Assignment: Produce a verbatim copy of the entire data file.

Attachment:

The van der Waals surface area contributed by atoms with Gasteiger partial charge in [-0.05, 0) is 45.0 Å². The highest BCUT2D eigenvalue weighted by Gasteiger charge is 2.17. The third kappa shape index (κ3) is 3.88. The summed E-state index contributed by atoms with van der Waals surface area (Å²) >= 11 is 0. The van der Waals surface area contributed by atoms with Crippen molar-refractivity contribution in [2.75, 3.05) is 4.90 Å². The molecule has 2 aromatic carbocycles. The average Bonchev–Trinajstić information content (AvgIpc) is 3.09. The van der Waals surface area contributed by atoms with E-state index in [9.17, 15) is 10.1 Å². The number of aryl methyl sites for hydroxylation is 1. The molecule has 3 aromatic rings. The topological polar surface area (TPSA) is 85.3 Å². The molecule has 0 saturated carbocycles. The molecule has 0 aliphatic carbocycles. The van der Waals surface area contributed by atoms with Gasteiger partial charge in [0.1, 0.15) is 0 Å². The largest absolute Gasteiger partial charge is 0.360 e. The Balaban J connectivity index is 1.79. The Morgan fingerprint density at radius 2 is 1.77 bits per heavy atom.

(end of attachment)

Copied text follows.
The van der Waals surface area contributed by atoms with Gasteiger partial charge in [-0.05, 0) is 45.0 Å². The highest BCUT2D eigenvalue weighted by Gasteiger charge is 2.17. The third kappa shape index (κ3) is 3.88. The summed E-state index contributed by atoms with van der Waals surface area (Å²) >= 11 is 0. The van der Waals surface area contributed by atoms with Crippen molar-refractivity contribution in [2.75, 3.05) is 4.90 Å². The molecule has 2 aromatic carbocycles. The average Bonchev–Trinajstić information content (AvgIpc) is 3.09. The van der Waals surface area contributed by atoms with E-state index in [9.17, 15) is 10.1 Å². The number of aryl methyl sites for hydroxylation is 1. The molecule has 3 aromatic rings. The topological polar surface area (TPSA) is 85.3 Å². The molecule has 0 saturated carbocycles. The molecule has 0 aliphatic carbocycles. The van der Waals surface area contributed by atoms with Gasteiger partial charge in [0.1, 0.15) is 0 Å². The largest absolute Gasteiger partial charge is 0.360 e. The Balaban J connectivity index is 1.79. The Morgan fingerprint density at radius 2 is 1.77 bits per heavy atom.